Twenty years after Kenneth Starr delivered to Congress his report recommending the impeachment of President Bill Clinton, the former independent counsel has delivered a second report, in the form of a memoir, condemning Clinton all over again. The new report, however, contains only a few air-brushed examples of the sex scenes that distinguished the graphic original. Starr goes out of his way this time to disparage Hillary Clinton, who went virtually unmentioned in the original report. And there is a great deal of Starr bemoaning what he calls his victimization by the press, supposedly orchestrated by a handful of hostile, unscrupulous aides to the former president.
Contempt’s real revelation, however, appears to be inadvertent: long before dissembling about sex became the ostensible subject of the investigation, Starr and his staff’s personal dislike and mistrust of the Clintons, especially of Hillary, hardened into an absolute certainty that they were guilty of lawlessness on a gargantuan scale. The book then shows how that certainty helped turn a faltering right-wing political vendetta against a Democratic president into a constitutional crisis over consensual private behavior.
Starr writes in the belief that history has at last turned in his favor, and that his book can set the record straight and end his reputation as a politically driven inquisitor.1 “The moral compass of the country,” he writes, “has shifted.” Americans—“an indulgent” people in the 1990s—are now less willing to tolerate the alleged sins that justified his investigation of the Clintons. He expects that fair-minded readers will recoil at what he calls the Clintons’ contempt for “our revered system of justice” and Bill Clinton’s “shockingly callous contempt for the women he used for his pleasure.” Whereas his first report repulsed the public, he thinks he can now vindicate what was from the start an extremist effort to hurt and finally topple a sitting president by retrying it once again as a story of mendacity and sex.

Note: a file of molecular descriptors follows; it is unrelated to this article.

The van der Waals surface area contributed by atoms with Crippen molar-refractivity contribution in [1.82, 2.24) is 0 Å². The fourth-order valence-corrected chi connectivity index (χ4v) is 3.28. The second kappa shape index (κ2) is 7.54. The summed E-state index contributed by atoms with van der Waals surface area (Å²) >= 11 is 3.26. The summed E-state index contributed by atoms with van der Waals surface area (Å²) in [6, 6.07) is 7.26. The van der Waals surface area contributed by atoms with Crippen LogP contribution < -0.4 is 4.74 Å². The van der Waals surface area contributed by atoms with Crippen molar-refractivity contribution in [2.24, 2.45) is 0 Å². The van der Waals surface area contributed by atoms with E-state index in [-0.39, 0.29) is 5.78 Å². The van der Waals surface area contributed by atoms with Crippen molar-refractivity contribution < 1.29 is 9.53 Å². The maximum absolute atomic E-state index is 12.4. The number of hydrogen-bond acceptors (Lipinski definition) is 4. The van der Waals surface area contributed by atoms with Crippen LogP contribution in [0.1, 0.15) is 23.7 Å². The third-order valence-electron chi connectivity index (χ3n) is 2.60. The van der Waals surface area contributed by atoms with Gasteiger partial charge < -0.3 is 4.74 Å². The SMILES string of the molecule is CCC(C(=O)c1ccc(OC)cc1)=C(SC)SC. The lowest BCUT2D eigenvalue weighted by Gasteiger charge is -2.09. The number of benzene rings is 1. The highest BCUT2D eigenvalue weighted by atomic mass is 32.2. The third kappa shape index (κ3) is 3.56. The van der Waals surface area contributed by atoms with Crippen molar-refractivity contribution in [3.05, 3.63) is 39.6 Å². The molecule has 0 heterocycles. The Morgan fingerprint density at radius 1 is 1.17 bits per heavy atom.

In fact all the Clinton scandals, beginning with the Whitewater probe, originated in politics. Conservative Republicans believed that Ronald Reagan’s resounding victory in 1984 had secured for the GOP a lock on the presidency and was proof of a national conservative majority. By that reckoning, despite Clinton’s election by popular plurality in 1992, his presidency was illegitimate. That Clinton was a self-made, white southern baby-boomer, a gregarious, canny Rhodes Scholar with center-left politics and a feminist wife, made the situation all the more galling—and dangerous. Desperate times required desperate measures, lest the Democrats impose their liberal agenda on the nation. (“Whitewater is about health care,” Rush Limbaugh began telling his 20 million listeners in the spring of 1994.)
Even before the Republicans, led by Newt Gingrich, captured the House majority in November 1994—to the right, further proof…
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